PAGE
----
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Writing Software

 
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Does anyone have software that they find particularly good for writing?  I have MS Word, but that feels like it is more geared towards letter length things i.e. One to a few pages
 
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Jerry Ward wrote:Does anyone have software that they find particularly good for writing?  I have MS Word, but that feels like it is more geared towards letter length things i.e. One to a few pages



I actually had quite the opposite opinion. I always felt Microsoft Word excelled at book length manuscripts. I have (4) various books on Microsoft Word as I speak, in varying degrees of compleness, but love the layout. From chapter navigation, to footnots, to autmatic bibliograpohy generation, to even table of contents: I always felt the tools were pretty good for making books. My books are non-standard in format too, and I felt their graphic tools allowed me to easily customize a book.

But I also have reference books on Microsoft Word so I can get the most out of the program. These are not "Microsoft Word for Dummies" types of books, but real reference books. I really think it helps me get the most out of the program.
 
Jerry Ward
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Travis Johnson wrote:

I actually had quite the opposite opinion.



That is the opinion I'm looking for, someone who has actually done it.  I have yet to look into creating longer works in Word
 
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I can't comment about Word.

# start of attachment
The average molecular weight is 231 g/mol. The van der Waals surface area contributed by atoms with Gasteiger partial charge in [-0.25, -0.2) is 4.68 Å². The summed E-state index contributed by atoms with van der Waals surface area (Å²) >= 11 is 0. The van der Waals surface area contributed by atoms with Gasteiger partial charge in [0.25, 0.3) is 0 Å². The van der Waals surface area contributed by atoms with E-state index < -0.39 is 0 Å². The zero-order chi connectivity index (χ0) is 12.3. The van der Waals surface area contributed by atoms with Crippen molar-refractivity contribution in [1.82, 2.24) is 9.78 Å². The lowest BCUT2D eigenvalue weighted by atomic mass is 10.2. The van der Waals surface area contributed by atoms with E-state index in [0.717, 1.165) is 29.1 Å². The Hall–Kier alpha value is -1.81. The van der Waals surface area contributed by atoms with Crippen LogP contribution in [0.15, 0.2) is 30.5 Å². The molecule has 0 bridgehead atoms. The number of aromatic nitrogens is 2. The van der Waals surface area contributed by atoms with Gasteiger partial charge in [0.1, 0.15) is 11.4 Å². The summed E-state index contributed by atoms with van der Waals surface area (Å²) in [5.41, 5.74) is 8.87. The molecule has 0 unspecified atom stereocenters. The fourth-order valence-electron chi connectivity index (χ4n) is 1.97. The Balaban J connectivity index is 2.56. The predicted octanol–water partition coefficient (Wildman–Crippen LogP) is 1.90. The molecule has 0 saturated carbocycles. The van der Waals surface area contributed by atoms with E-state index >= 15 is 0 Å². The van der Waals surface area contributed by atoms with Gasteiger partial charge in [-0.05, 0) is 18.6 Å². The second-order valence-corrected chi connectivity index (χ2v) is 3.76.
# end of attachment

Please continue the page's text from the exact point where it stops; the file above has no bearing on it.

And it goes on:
LibreOffice however is a possible alternative, however it requires a bit of discipline to write in a way that the formatting can be adjusted for the entire document later.
If I had to write a book now, LaTeX would be my choice. Very powerful, but has a bit of a learning curve.
(I am working here and then on my own software, but it isn't ready yet.)
 
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Jerry Ward wrote:

Travis Johnson wrote:

I actually had quite the opposite opinion.



That is the opinion I'm looking for, someone who has actually done it.  I have yet to look into creating longer works in Word



I'm a professional non-fiction writer who's turned to fiction.  I prefer Word (I've got version 2007 and see no need to upgrade).  My non-fiction work has run to 150 pages, drafts of novels can go to 600+ pages.  Word handles it just fine -- but the trick is knowing how to use the tools.  

Word's Document Map tool is currently my sweetheart tool.  I've found myself using maps for even short stories just so I can quickly and easily find places within the story, and for any length document it can make outlining a cinch.  It's a tool option found under the View tab.